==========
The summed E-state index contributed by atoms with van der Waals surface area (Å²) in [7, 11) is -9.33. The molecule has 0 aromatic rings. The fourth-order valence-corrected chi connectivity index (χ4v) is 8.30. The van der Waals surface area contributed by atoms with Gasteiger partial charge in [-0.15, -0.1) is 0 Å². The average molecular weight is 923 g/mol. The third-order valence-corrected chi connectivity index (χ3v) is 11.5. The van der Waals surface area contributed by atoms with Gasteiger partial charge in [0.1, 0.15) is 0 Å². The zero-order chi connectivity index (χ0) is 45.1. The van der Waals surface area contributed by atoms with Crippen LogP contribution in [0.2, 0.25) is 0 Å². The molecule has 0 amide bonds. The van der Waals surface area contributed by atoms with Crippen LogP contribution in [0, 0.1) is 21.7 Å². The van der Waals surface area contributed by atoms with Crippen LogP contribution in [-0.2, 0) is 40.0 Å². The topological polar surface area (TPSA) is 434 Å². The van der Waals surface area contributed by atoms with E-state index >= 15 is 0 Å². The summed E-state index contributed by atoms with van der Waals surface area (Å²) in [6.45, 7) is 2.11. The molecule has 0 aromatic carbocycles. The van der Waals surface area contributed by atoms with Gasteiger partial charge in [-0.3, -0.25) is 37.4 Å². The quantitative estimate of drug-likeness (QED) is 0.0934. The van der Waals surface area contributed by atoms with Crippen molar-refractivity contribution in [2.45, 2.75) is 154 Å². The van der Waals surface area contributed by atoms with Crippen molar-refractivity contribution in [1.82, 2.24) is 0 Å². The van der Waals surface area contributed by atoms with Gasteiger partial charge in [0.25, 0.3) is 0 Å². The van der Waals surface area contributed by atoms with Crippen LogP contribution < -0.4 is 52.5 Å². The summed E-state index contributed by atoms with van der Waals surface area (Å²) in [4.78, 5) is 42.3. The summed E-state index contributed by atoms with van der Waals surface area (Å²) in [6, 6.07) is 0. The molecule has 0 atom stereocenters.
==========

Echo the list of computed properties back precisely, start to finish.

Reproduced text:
The summed E-state index contributed by atoms with van der Waals surface area (Å²) in [7, 11) is -9.33. The molecule has 0 aromatic rings. The fourth-order valence-corrected chi connectivity index (χ4v) is 8.30. The van der Waals surface area contributed by atoms with Gasteiger partial charge in [-0.15, -0.1) is 0 Å². The average molecular weight is 923 g/mol. The third-order valence-corrected chi connectivity index (χ3v) is 11.5. The van der Waals surface area contributed by atoms with Gasteiger partial charge in [0.1, 0.15) is 0 Å². The zero-order chi connectivity index (χ0) is 45.1. The van der Waals surface area contributed by atoms with Crippen LogP contribution in [0.2, 0.25) is 0 Å². The molecule has 0 amide bonds. The van der Waals surface area contributed by atoms with Crippen LogP contribution in [0, 0.1) is 21.7 Å². The van der Waals surface area contributed by atoms with Crippen LogP contribution in [-0.2, 0) is 40.0 Å². The topological polar surface area (TPSA) is 434 Å². The van der Waals surface area contributed by atoms with E-state index >= 15 is 0 Å². The summed E-state index contributed by atoms with van der Waals surface area (Å²) in [6.45, 7) is 2.11. The molecule has 0 aromatic carbocycles. The van der Waals surface area contributed by atoms with Gasteiger partial charge in [-0.3, -0.25) is 37.4 Å². The quantitative estimate of drug-likeness (QED) is 0.0934. The van der Waals surface area contributed by atoms with Crippen molar-refractivity contribution in [2.45, 2.75) is 154 Å². The van der Waals surface area contributed by atoms with Crippen molar-refractivity contribution in [1.82, 2.24) is 0 Å². The van der Waals surface area contributed by atoms with Gasteiger partial charge in [0.25, 0.3) is 0 Å². The van der Waals surface area contributed by atoms with Crippen LogP contribution < -0.4 is 52.5 Å². The summed E-state index contributed by atoms with van der Waals surface area (Å²) in [4.78, 5) is 42.3. The summed E-state index contributed by atoms with van der Waals surface area (Å²) in [6, 6.07) is 0. The molecule has 0 atom stereocenters.